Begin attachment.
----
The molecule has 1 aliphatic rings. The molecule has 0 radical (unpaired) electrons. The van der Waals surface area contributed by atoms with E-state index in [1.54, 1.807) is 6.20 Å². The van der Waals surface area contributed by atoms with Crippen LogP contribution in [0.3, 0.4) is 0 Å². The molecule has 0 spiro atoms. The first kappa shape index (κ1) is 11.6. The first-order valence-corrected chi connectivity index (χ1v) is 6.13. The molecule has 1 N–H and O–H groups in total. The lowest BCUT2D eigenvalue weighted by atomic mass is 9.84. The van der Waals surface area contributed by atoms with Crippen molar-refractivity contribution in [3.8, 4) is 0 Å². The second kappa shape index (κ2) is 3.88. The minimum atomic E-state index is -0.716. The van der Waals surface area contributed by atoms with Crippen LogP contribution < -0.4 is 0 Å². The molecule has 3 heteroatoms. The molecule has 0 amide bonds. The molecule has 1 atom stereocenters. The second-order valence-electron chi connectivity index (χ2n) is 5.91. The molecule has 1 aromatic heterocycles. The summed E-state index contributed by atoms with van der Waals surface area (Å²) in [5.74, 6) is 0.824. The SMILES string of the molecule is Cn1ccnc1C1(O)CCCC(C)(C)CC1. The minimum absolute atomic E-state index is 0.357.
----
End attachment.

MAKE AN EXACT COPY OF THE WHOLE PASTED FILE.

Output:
The molecule has 1 aliphatic rings. The molecule has 0 radical (unpaired) electrons. The van der Waals surface area contributed by atoms with E-state index in [1.54, 1.807) is 6.20 Å². The van der Waals surface area contributed by atoms with Crippen LogP contribution in [0.3, 0.4) is 0 Å². The molecule has 0 spiro atoms. The first kappa shape index (κ1) is 11.6. The first-order valence-corrected chi connectivity index (χ1v) is 6.13. The molecule has 1 N–H and O–H groups in total. The lowest BCUT2D eigenvalue weighted by atomic mass is 9.84. The van der Waals surface area contributed by atoms with Crippen molar-refractivity contribution in [3.8, 4) is 0 Å². The second kappa shape index (κ2) is 3.88. The minimum atomic E-state index is -0.716. The van der Waals surface area contributed by atoms with Crippen LogP contribution < -0.4 is 0 Å². The molecule has 3 heteroatoms. The molecule has 0 amide bonds. The molecule has 1 atom stereocenters. The second-order valence-electron chi connectivity index (χ2n) is 5.91. The molecule has 1 aromatic heterocycles. The summed E-state index contributed by atoms with van der Waals surface area (Å²) in [5.74, 6) is 0.824. The SMILES string of the molecule is Cn1ccnc1C1(O)CCCC(C)(C)CC1. The minimum absolute atomic E-state index is 0.357.